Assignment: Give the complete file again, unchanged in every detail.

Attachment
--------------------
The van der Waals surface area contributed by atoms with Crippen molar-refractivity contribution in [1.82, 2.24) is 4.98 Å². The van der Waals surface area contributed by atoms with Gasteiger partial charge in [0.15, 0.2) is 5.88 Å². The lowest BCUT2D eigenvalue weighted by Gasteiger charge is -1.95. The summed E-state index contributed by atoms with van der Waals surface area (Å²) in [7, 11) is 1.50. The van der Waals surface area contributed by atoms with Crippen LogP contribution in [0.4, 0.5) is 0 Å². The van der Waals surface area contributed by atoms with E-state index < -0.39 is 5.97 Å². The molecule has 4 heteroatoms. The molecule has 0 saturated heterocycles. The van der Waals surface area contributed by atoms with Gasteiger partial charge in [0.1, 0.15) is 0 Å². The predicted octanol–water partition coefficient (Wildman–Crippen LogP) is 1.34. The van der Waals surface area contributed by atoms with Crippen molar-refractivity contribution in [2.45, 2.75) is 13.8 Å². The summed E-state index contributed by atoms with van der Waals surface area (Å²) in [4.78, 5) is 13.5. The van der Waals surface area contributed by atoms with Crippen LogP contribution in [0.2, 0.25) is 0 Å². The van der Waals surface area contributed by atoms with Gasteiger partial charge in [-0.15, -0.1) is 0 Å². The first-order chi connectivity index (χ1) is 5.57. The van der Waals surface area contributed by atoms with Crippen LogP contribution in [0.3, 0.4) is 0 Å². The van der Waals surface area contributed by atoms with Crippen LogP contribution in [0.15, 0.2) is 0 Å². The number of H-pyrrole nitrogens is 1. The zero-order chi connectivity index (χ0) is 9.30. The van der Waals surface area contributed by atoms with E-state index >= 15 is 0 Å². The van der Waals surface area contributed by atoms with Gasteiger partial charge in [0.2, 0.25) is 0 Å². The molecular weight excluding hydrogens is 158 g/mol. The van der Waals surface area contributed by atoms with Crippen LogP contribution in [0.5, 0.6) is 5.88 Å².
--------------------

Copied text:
The van der Waals surface area contributed by atoms with Crippen molar-refractivity contribution in [1.82, 2.24) is 4.98 Å². The van der Waals surface area contributed by atoms with Gasteiger partial charge in [0.15, 0.2) is 5.88 Å². The lowest BCUT2D eigenvalue weighted by Gasteiger charge is -1.95. The summed E-state index contributed by atoms with van der Waals surface area (Å²) in [7, 11) is 1.50. The van der Waals surface area contributed by atoms with Crippen LogP contribution in [0.4, 0.5) is 0 Å². The van der Waals surface area contributed by atoms with E-state index < -0.39 is 5.97 Å². The molecule has 4 heteroatoms. The molecule has 0 saturated heterocycles. The van der Waals surface area contributed by atoms with Gasteiger partial charge in [0.1, 0.15) is 0 Å². The predicted octanol–water partition coefficient (Wildman–Crippen LogP) is 1.34. The van der Waals surface area contributed by atoms with Crippen molar-refractivity contribution in [2.45, 2.75) is 13.8 Å². The summed E-state index contributed by atoms with van der Waals surface area (Å²) in [4.78, 5) is 13.5. The van der Waals surface area contributed by atoms with Crippen LogP contribution in [0.2, 0.25) is 0 Å². The van der Waals surface area contributed by atoms with Gasteiger partial charge in [-0.15, -0.1) is 0 Å². The first-order chi connectivity index (χ1) is 5.57. The van der Waals surface area contributed by atoms with Crippen LogP contribution in [0.3, 0.4) is 0 Å². The van der Waals surface area contributed by atoms with Crippen LogP contribution in [0.15, 0.2) is 0 Å². The number of H-pyrrole nitrogens is 1. The zero-order chi connectivity index (χ0) is 9.30. The van der Waals surface area contributed by atoms with E-state index >= 15 is 0 Å². The van der Waals surface area contributed by atoms with Gasteiger partial charge in [0.2, 0.25) is 0 Å². The molecular weight excluding hydrogens is 158 g/mol. The van der Waals surface area contributed by atoms with Crippen LogP contribution in [0.5, 0.6) is 5.88 Å².